RAFTERY: Well, they certainly are a watchdog group but we also have the Public Utility Commission, which really should be performing the same sort of watchdog services. But, interestingly enough, there’s a proposal before the PUC right now that the utility companies have brought that’s asking it to allow them to pass along the costs of disasters to the ratepayers even if the disaster is caused by the utility’s own negligence. And it was actually SDG&E that’s requesting this because of its liability from the fires but PG&E and other utilities would be beneficiaries of that as well if there were a future gas line rupture and, you know, they would be allowed, if this is approved, to pass that along to you and I.

PENNER: Okay, well, let’s go to our listeners. They’re eager to be part of the conversation. And we’ll start with Daniel in Clairemont. Again, our number is 1-888-895-5727. We’re talking about the gas explosion in San Bruno, whether that could happen here, whether we are adequately protected by San Diego Gas & Electric, and maybe we’re overly protected if it’s going to add to the cost of your gas and electric bills. Again, our number is 1-888-895-5727. Daniel, welcome to the Editors Roundtable.

DANIEL (Caller, Clairemont): Thank you very much, Gloria. Thank you for the subject. I’d like to suggest that SDG&E was giving a lot of – given a lot of money to the ratepayers (sic) to underground electrical utility lines and they didn’t do it for over a decade and then they came back again and asked for a little bit more money and the city council suggested that maybe they should get a little help, too. And then we gave them more money and now they’re finally doing it. But they’re still way behind the eight ball there. I think this is how the utility companies, especially when they’re monopolies like this, work. Now they’re suggesting that they want close to $2 to $3 billion for 120 mile electrical line that goes out to the desert and they say that we have to have that, too. And the thing is, is that they caused the fire. And why do we – why should we believe that this might not happen again. I think somebody else really needs to look and be the watchdog for this, and it can’t just be the PUC because it seems like they have conflicts of interest a lot of times in their appointments and their situations that they – how they get there. And…

PENNER: Why – why do you allege that, Daniel? I’m curious about the conflicts.

DANIEL: Well, there’s a lot of things that happen in the appointment situation that happens from the governor and how they’re appointed and what they do. Many times, it seems like they’re not listening to what the citizens say. And remember, when we went to the Sunrise Powerlink we had more people in meetings than they’ve ever had before and they had to have specialized meetings but still they didn’t really consider what the people said. They considered what all of the funders were for all the advertising and all that – all the rhetoric that was going on…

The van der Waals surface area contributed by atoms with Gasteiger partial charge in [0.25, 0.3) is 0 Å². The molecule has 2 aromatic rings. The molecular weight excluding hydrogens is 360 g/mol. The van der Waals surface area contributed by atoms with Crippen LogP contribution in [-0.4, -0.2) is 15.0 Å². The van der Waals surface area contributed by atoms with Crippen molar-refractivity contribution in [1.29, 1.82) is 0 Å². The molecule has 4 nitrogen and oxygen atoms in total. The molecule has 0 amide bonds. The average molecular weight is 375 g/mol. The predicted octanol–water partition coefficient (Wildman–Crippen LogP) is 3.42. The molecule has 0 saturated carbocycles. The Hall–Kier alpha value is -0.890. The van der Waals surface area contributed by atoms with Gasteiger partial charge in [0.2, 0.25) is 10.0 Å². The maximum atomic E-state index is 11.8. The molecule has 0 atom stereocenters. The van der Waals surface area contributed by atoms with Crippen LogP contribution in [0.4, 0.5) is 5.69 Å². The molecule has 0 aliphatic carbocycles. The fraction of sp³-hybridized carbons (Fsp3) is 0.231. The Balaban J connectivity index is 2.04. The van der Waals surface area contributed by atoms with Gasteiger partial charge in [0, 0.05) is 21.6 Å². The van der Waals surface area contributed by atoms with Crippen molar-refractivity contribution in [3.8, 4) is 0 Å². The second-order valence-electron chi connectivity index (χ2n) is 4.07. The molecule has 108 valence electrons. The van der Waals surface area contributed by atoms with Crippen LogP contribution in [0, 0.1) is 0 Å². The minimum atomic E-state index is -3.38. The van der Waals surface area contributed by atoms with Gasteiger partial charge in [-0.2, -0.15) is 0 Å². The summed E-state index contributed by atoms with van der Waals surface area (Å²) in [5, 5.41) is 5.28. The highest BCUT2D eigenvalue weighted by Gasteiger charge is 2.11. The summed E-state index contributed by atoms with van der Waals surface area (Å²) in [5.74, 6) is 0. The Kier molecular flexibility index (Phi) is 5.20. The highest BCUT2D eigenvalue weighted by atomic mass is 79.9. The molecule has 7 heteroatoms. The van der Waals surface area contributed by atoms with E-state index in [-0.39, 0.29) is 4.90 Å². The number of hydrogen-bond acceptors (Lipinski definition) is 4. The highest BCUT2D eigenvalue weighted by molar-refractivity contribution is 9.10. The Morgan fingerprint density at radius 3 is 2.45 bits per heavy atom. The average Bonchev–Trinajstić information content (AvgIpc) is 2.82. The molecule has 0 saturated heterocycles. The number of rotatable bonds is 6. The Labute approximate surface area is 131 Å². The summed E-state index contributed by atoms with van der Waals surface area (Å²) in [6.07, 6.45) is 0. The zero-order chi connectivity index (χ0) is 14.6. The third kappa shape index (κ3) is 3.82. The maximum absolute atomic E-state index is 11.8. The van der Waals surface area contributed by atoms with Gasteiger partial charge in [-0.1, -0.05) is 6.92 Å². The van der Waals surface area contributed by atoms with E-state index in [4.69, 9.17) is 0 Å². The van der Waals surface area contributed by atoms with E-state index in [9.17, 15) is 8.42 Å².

DANIEL: …and continues to go on.

PENNER: …thank you very much, Daniel. You’ve made a lot of very interesting points there. John, let’s come back to you on this oversight of the San Diego Gas & Electric and other utilities companies by the California Public Utilities Commission. Is there sufficient regulation and is it just done by the state?

WARREN: Well, no, the regulation is not just done by the state. I mean, we have the California Public Utilities Commission but we also, on an ongoing basis, have questions as to the effectiveness of that commission when we look at some of the rates that are given and the changes that are allowed, the tariffs, and sometimes they seem to work too very closely with the utility itself. I think we ought to remember a couple of things. Number one, that there’s a reason we have monopolies in terms of gas and electric because it’s not feasible to have a variety of small companies and those companies were bought up years ago. But we also need to understand that while we’re looking at San Diego, a proposal has been put forth by the president and a number of members of Congress to have an infrastructure bank which would reach this very issue. There would be a national bank and perhaps even state infrastructure banks and we would be looking at how we consolidate the care and development and to take this out of the political ballpark that so many of these items are in. So it gets to be much bigger than just us and the PUC.

PENNER: Well, certainly, the president is acknowledging that our infrastructure is getting older and that there has to be some repair and replacement, and I think that that’s an issue that Anthony in Rancho Penasquitos wants to talk about. You’re with us now, Anthony. Welcome.

ANTHONY (Caller, Rancho Penasquitos): Hello. Thanks for having me on.


ANTHONY: My question is how long do you think there’s going to be concern within the public media about these gas lines and maintaining them. And if there’s going to be enough movement in the voter base to get something done or to convince the government to do something about some kind of ballot measure?